New Fl-3DP to 3D Print More Robust and Geometrically Complex Components for Soft Robotics

At the Singapore University of Technology and Design (SUTD) a method adopting the Freeform Liquid 3D Printing (FL-3DP) technology has been developed to 3D print more strongly and geometrically complex components for soft robotics.

New Fl-3DP to 3D Print More Robust and Geometrically Complex Components for Soft Robotics.
Use of yield stress hydrogels to 3D-print functional soft components for soft robotics with a high degree of complexity. Image Credit: Singapore University of Technology and Design.

FL-3DP is a budding technology exhibiting high potential enabling the 3D printing of multi-material functional components. It makes use of gel as a temporary suspension media in which inks are ejected and held in position. As soon as the inks are solidified, then the gel can be washed off easily.

This method overcomes two significant limitations experienced in present 3D printing technologies. First of all, it allows the 3D printing of materials that take a prolonged time to solidify while being extruded.

Secondly, as a result of its potential to hold inks and retain them in the liquid state, advanced geometries like overhanging structures shapes with high-aspect ratios, or fine combinations of multiple materials, have become a possible option.

But early FL-3DP was identified to have limited features while fabricating sophisticated components as only mono-material structures or simple shapes like shells and meshes could be illustrated.

The lack of more complicated demonstrators despite the promises of this technology could be partly described by issues associated with regulating the interfaces between the inks and supports, thereby demanding the printing resolution.

The scientists of SUTD managed to better anticipate the filament shape, which resulted in enhanced printing resolution and fidelity over an in-depth study of the rheological properties and interfacial stabilities between support gels and inks.

This result allowed the complete exploitation of FL-3DP technology, via the fabrication of complicated elastomeric-based components integrating multiple materials and the improvement of the range in hard geometrical prints.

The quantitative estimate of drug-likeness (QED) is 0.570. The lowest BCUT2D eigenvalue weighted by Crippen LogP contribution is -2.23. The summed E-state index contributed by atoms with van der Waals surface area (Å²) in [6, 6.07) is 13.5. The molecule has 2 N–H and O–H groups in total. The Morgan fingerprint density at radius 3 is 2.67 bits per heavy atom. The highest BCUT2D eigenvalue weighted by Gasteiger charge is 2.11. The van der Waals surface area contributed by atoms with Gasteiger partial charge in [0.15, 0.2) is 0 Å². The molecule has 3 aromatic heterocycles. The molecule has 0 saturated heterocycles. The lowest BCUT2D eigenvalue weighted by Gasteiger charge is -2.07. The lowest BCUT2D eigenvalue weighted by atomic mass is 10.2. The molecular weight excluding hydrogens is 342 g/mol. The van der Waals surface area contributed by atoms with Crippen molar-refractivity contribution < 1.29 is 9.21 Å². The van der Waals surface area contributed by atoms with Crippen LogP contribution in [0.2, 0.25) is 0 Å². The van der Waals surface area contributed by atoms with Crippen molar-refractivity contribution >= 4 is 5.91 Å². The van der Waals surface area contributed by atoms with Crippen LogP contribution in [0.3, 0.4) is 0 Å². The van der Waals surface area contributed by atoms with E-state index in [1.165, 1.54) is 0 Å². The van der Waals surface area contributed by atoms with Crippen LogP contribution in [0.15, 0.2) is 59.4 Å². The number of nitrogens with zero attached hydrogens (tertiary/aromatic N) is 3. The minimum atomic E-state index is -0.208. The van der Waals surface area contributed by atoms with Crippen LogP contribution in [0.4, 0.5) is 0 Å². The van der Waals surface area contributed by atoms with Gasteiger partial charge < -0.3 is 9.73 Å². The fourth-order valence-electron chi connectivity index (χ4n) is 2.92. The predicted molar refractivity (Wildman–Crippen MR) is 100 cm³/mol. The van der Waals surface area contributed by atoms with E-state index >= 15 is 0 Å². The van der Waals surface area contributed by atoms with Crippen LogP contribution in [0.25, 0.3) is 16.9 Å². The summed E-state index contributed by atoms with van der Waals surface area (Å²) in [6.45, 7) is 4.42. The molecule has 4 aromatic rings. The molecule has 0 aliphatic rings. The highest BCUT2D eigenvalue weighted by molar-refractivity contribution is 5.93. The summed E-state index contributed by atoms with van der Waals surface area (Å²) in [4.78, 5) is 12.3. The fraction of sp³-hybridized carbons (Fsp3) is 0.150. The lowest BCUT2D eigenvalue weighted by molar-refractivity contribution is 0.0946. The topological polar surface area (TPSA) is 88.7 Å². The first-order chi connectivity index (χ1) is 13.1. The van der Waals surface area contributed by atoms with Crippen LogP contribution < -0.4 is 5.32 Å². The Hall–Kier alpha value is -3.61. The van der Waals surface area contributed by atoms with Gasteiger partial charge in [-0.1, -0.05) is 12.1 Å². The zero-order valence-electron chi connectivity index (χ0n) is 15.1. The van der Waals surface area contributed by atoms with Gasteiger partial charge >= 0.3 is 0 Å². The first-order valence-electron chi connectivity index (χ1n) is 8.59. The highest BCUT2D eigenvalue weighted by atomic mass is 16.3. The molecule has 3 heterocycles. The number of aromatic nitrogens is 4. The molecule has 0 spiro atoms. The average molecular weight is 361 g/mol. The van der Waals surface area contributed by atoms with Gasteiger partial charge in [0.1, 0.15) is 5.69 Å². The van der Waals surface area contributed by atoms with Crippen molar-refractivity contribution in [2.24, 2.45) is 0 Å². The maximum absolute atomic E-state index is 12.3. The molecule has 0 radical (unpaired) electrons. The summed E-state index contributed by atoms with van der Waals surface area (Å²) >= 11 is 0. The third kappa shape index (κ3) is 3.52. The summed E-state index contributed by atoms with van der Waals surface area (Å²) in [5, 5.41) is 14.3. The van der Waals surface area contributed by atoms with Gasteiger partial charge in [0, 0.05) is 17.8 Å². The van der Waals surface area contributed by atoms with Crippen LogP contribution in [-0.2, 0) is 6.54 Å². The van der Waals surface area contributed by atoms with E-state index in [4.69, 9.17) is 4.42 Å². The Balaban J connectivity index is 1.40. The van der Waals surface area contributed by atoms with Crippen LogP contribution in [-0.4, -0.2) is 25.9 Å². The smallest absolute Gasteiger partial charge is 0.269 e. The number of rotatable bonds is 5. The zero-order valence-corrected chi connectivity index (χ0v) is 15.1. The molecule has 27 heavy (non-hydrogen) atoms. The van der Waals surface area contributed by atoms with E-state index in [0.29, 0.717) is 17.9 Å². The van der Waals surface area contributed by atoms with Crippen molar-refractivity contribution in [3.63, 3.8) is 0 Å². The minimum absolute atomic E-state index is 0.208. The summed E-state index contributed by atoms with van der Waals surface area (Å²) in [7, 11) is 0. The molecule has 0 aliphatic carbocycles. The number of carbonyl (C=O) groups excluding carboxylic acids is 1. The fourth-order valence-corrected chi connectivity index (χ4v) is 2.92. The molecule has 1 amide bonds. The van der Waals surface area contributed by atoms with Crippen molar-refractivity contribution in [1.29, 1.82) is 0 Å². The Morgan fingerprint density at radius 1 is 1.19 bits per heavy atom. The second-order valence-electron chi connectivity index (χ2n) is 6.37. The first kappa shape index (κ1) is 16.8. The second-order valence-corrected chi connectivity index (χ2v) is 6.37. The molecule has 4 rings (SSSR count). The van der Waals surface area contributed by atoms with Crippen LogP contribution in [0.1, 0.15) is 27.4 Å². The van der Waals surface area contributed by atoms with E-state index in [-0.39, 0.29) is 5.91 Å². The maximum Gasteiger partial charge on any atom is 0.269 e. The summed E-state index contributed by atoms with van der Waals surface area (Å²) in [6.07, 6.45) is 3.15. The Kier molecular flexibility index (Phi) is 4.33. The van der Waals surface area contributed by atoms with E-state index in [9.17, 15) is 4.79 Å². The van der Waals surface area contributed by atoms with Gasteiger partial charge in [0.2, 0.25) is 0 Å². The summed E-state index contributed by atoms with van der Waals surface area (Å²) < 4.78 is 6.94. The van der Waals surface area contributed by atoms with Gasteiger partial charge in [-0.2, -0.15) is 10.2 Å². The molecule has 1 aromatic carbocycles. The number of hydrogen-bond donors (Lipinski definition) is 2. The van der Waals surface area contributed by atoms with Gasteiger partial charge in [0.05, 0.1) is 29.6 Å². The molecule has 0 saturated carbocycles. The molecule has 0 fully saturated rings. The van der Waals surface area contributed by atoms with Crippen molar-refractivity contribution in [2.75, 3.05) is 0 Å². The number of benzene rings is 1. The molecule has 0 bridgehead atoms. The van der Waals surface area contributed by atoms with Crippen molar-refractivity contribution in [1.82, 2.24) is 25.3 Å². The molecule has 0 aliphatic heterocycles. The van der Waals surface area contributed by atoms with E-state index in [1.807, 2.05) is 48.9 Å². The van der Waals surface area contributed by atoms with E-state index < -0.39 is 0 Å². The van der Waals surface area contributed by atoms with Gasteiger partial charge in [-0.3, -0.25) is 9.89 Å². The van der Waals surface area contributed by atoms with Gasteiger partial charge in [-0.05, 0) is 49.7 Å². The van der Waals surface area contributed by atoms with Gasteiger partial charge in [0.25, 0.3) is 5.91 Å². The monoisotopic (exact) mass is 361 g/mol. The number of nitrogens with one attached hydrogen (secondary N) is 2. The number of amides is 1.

The study has been reported in the ACS Applied Materials & Interfaces journal.

Sophisticated pneumatic components for soft robotics applications that are typically used in soft grippers were developed and fabricated by the researchers. This was done to illustrate the benefits of FL-3DP over traditional manufacturing methods like molding and casting.

Through the integration of soft, hard and functional elastomers, the researchers were able to accurately control the shape deformation of the components, tune their functionalities by fixing the friction of soft gripper surfaces or by offering sensing capabilities, and improve the lifespan of components by up to ten times than their conventional cast counterparts.

These results obtained are known to be a part of a global effort to mark a new era for extrusion-based 3D printing with the help of suitable suspension media. Also, this improved method provides a wider design space for designers and engineers and could profit several applications.

This includes soft robotics where strong and complicated combinations of an extensive range of materials and functionalities are needed.

At present, the team is working on broadening the range of processable materials by coming up with a new suspension media which seems to be chemically compatible with more inks.

FL-3DP and other new extrusion-based additive manufacturing processes are getting us closer and closer to the ultimate target goal of full direct co-fabrication of complex functional systems such as robots and other complex functional products and devices.

Pablo Valdivia y Alvarado, Study Principal Investigator and Assistant Professor, Singapore University of Technology and Design

Journal Reference:

Calais, T., et al. (2022) Freeform Liquid 3D Printing of Soft Functional Components for Soft Robotics. ACS Applied Materials Interfaces.

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